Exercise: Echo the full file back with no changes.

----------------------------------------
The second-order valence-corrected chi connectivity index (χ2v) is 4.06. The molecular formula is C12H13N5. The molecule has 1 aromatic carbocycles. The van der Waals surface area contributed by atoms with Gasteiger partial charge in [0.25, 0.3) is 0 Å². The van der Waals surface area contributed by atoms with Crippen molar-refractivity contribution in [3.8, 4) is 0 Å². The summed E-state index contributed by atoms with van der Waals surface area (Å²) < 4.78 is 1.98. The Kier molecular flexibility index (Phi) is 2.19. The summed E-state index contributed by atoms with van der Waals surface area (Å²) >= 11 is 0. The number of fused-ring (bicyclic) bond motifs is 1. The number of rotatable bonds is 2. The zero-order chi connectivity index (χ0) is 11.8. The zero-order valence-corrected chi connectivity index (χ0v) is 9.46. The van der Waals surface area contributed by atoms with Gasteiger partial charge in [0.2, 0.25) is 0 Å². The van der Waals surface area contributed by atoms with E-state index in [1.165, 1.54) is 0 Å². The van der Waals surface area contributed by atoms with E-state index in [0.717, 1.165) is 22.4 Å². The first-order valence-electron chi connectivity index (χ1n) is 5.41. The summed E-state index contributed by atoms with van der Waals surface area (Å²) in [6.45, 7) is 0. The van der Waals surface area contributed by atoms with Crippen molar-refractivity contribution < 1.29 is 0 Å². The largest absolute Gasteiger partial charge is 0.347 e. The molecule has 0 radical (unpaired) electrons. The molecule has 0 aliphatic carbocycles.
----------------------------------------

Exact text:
The second-order valence-corrected chi connectivity index (χ2v) is 4.06. The molecular formula is C12H13N5. The molecule has 1 aromatic carbocycles. The van der Waals surface area contributed by atoms with Gasteiger partial charge in [0.25, 0.3) is 0 Å². The van der Waals surface area contributed by atoms with Crippen molar-refractivity contribution in [3.8, 4) is 0 Å². The summed E-state index contributed by atoms with van der Waals surface area (Å²) < 4.78 is 1.98. The Kier molecular flexibility index (Phi) is 2.19. The summed E-state index contributed by atoms with van der Waals surface area (Å²) >= 11 is 0. The number of fused-ring (bicyclic) bond motifs is 1. The number of rotatable bonds is 2. The zero-order chi connectivity index (χ0) is 11.8. The zero-order valence-corrected chi connectivity index (χ0v) is 9.46. The van der Waals surface area contributed by atoms with Gasteiger partial charge in [0.2, 0.25) is 0 Å². The van der Waals surface area contributed by atoms with E-state index in [1.165, 1.54) is 0 Å². The van der Waals surface area contributed by atoms with E-state index in [0.717, 1.165) is 22.4 Å². The first-order valence-electron chi connectivity index (χ1n) is 5.41. The summed E-state index contributed by atoms with van der Waals surface area (Å²) in [6.45, 7) is 0. The van der Waals surface area contributed by atoms with Crippen molar-refractivity contribution < 1.29 is 0 Å². The largest absolute Gasteiger partial charge is 0.347 e. The molecule has 0 radical (unpaired) electrons. The molecule has 0 aliphatic carbocycles.